UF Offense Out to Pick Up the Pace vs. A&M

The next step for Feleipe Franks and the offense is more fluidity getting the calls from the sidelines and putting them into action. UF coach Jim McElwain wants to see a brisker pace from his offense, starting Saturday at home against Texas A&M. GAINESVILLE, Fla. — The task immediately ahead for Jim McElwain and his Florida football team is to move on from Saturday’s home loss to LSU and turn their focus to the incoming Texas A&M Aggies. The Gators will need to do so quickly and show a sense of urgency along the way.

More so (much so) than they did in the waining moments against the Tigers.

Remember?

UF trailed 17-16 when it took possession in a deep hole, from its own 4, with 4:01 to play. A nice catch and run by true freshman tailback Malik Davis , good for 13 yards, got the Gators out from their backed-up spot. The clock showed 3:12 remaining.

But Florida managed just one play over the next 50 seconds and before it could get the next snap off, the Gators were hit with a false-start penalty. The last three plays, with quarterback Feleipe Franks and his unit needing 11 yards for a first down, went for eight, then an incompletion on third-and-3, followed by incompletion on fourth-and-3.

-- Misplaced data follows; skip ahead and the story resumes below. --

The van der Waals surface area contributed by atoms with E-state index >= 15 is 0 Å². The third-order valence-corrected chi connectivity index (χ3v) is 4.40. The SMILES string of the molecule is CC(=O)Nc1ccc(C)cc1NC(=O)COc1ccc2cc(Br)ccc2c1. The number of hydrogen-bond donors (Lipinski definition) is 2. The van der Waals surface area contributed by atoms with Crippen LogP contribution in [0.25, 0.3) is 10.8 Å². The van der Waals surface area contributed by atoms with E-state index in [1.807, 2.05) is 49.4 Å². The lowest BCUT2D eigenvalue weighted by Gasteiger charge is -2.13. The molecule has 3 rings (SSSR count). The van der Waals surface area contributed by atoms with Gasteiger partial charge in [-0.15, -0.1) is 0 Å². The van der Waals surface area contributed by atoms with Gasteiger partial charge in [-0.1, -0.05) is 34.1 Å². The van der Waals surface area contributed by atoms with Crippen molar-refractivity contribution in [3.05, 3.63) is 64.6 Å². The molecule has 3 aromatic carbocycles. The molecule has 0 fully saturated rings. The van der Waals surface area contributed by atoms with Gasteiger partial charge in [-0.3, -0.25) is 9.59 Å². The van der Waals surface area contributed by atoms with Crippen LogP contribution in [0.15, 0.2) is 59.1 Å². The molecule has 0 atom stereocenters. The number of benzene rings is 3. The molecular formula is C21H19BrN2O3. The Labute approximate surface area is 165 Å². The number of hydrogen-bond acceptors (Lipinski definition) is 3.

LSU took over and ran out the clock.

Beyond the obvious disappointment of the first home Southeastern Conference defeat under Coach Jim McElwain , the UF coaches and players were left to process an offensive performance that netted a mere 302 yards, including just 108 through the air on only 10 completions, the program’s fewest passing yards in a game since managing just 93 in a loss at Alabama in 2014. As a result, the Gators (3-2, 3-1) are back in the triple-digit club, as far as NCAA statistical rankings, checking in at 102nd this week, as well as 11th in the SEC at 347.2 yards per game. They’ll likely need to be better against A&M (4-2, 2-1) just to keep pace. While the Aggies might be a middling defensive bunch (382.0 ypg), the offense rates fifth in the SEC at 424.8 per game, including 23rd nationally in rushing at 224.8 per game.

“The expectation, I would say at this point, is to play at a faster pace,” McElwain said during his weekly Monday turn with the media. “Not every play is going to be perfect, but we need to be perfect on those ‘got to have it’ downs. That leads back to the third-down piece, especially against good teams. So those are things that we need, and I expect, to get better, and yet we need to continue to grow with those guys and we need to have a plan to put them in position.”

That means running more plays, a luxury the Gators did not afford themselves, thanks to that “third-down piece.” UF was just 2-for-9 on what the staff calls the “money down,” while allowing the Tigers to go six of 14.

LSU was the third opponent to […]